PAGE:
Neilson Professor: A Life at the Movies
Chris Holmlund has watched a lot of movies.
As the Arts and Sciences Excellence Professor of Film, Women’s Studies and French at the University of Tennessee-Knoxville, and president of the Society for Cinema and Media Studies, it’s part of her job to take in a lot of film.
But for Holmlund, the 2013-14 Neilson Professor at Smith, watching movies goes beyond research and scholarship.
“I’ve always enjoyed movies,” she says, an appreciation that has not diminished even while studying the mechanics and construction of the products on screen. “There’s just something that has remained fascinating about film.”
As part of her Neilson Professorship, Holmlund gives three public lectures at Smith. She spoke on “Brand Arnold and Global Celebrity,” a look at Arnold Schwarzenegger’s Hollywood career, in February. On March 3, she spoke about “Sylvester Stallone: Blockbusters, Misfires and Bombs,” coinciding with the release of her new book The Ultimate Stallone Reader: Sylvester Stallone as Star, Icon, Auteur. She will complete the Neilson Professor lecture series with a focus on actor John Cusack, “Navigating Genre, Tweaking Type: Romance, Cusack Style,” on Monday, April 7, at 5 p.m. in Neilson Browsing Room.
While Holmlund’s Neilson lectures have centered around Hollywood’s A-list male leads and sometime-action stars (she admits, like many movie-goers, “I like watching things blow up”), much of her research explores the development of independent film since the 1970s. It was in that era, at the birth of the so-called Hollywood Renaissance, that a new kind of film began to emerge in the form of smaller-budget projects, featuring highly talented performers, writers and directors, and breaking new ground in roles for women and non-white actors.
Of course, the traditional Hollywood blockbuster machine has continued its ongoing mill of big-budget spectacles with bankable leads, Holmlund points out. But as major film studios recognized the potential profitability of independent films in the 1990s, they have incorporated their own independent studio arms, further advancing the genre’s development.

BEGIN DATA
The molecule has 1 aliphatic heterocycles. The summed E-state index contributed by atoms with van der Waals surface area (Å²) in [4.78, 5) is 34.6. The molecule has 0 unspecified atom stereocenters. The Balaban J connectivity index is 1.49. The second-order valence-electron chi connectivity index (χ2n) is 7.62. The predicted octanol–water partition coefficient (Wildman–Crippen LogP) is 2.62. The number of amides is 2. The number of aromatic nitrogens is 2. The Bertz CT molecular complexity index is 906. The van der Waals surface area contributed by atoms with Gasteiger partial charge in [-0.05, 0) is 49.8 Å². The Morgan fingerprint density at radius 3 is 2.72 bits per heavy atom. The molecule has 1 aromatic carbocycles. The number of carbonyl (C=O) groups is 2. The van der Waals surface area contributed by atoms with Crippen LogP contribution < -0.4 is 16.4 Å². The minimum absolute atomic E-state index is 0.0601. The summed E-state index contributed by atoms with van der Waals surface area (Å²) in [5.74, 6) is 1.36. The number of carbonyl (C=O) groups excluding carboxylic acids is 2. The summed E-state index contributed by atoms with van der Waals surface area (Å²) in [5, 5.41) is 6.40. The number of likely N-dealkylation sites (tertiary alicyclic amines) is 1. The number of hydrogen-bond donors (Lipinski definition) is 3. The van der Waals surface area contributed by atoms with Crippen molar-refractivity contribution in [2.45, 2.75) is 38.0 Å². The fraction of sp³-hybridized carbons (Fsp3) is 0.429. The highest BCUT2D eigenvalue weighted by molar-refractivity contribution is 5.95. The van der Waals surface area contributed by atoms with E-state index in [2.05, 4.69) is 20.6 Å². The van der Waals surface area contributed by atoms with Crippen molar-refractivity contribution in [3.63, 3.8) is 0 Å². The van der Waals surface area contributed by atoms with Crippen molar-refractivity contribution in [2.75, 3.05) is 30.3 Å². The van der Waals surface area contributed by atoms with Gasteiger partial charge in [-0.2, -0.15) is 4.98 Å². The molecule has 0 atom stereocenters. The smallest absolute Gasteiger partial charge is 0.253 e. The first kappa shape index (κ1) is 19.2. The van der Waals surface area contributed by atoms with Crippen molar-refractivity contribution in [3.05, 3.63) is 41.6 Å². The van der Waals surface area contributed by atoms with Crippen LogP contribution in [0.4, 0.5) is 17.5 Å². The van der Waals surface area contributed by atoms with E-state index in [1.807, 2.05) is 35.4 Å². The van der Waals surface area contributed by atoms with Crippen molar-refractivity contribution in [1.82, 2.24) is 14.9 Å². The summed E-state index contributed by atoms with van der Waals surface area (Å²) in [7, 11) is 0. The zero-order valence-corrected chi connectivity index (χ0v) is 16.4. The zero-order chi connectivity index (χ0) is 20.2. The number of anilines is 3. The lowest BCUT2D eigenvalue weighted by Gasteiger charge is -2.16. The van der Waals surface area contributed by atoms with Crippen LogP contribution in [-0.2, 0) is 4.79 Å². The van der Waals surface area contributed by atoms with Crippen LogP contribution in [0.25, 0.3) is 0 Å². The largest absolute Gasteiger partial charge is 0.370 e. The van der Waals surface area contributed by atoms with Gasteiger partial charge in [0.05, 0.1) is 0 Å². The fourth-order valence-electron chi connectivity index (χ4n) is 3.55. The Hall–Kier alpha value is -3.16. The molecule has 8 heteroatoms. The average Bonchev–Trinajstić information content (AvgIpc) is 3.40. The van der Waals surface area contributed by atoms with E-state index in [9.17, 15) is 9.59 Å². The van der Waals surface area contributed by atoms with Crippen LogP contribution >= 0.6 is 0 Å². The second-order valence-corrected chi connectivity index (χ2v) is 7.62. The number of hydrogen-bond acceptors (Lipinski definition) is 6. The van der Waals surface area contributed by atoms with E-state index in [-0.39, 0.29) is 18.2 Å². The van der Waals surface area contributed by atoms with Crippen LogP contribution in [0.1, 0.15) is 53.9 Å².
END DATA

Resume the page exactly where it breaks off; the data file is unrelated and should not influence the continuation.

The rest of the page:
The result has been a broadening of the distribution of independent films and the demographic of film-going audiences, notes Holmlund. In particular, appetites have increased among older fans, many of whom prefer the human stories, thoughtful scripts and real characters typical of independent films.
“Independent film is, in general, more creative,” says Holmlund. “What you see, generally, is more emphasis on story, and different stories, in independent film.”
Another result has been an expansion of the crossover between studio-backed films and independent films, especially among acting talent. Holmlund points to George Clooney, for example, as an A-list Hollywood lead who regularly takes on indie roles. And the subject of her April lecture, John Cusack, who switches back and forth between genres, once quipped, “I do one for them, and one for me.”
Holmlund acknowledges, the background and funding of a given movie is not important to most fans as they take a seat to enjoy a film. But as a film scholar, “it’s important to think about the context of movies, the background,” she says.
Still, amid her years of film research and deconstruction, the pure movie fan remains.
“There are lots of reasons to go to a film,” she says. “I like seeing things blow up, as do lots of people. It’s that sheer thrill of cinema-going, the bigness of it right in front of you.”
The William Allan Neilson Professorship is hosted by the Kahn Liberal Arts Institute, which sponsors the Neilson/Kahn Seminar series, a cross-disciplinary faculty colloquium.
This year's Neilson/Kahn Seminar Fellows are:
Anna Botta, Italian Language & Literature
Barbara Kellum, Art
Lokeilani Kaimana, Film
Daniel Kramer, Theater
Anna Ward, Study of Women & Gender
Joel Westerdale, German
Miri Talmon, Jewish Studies
Frazer Ward, Art
Alexandra Keller, Film Studies
Amalie Hastie, English and Film and Media Studies, Amherst College
Robin Blaetz, Film Studies, Mt. Holyoke College
Lise Sanders, English Literature and Cultural Studies, Hampshire Colleg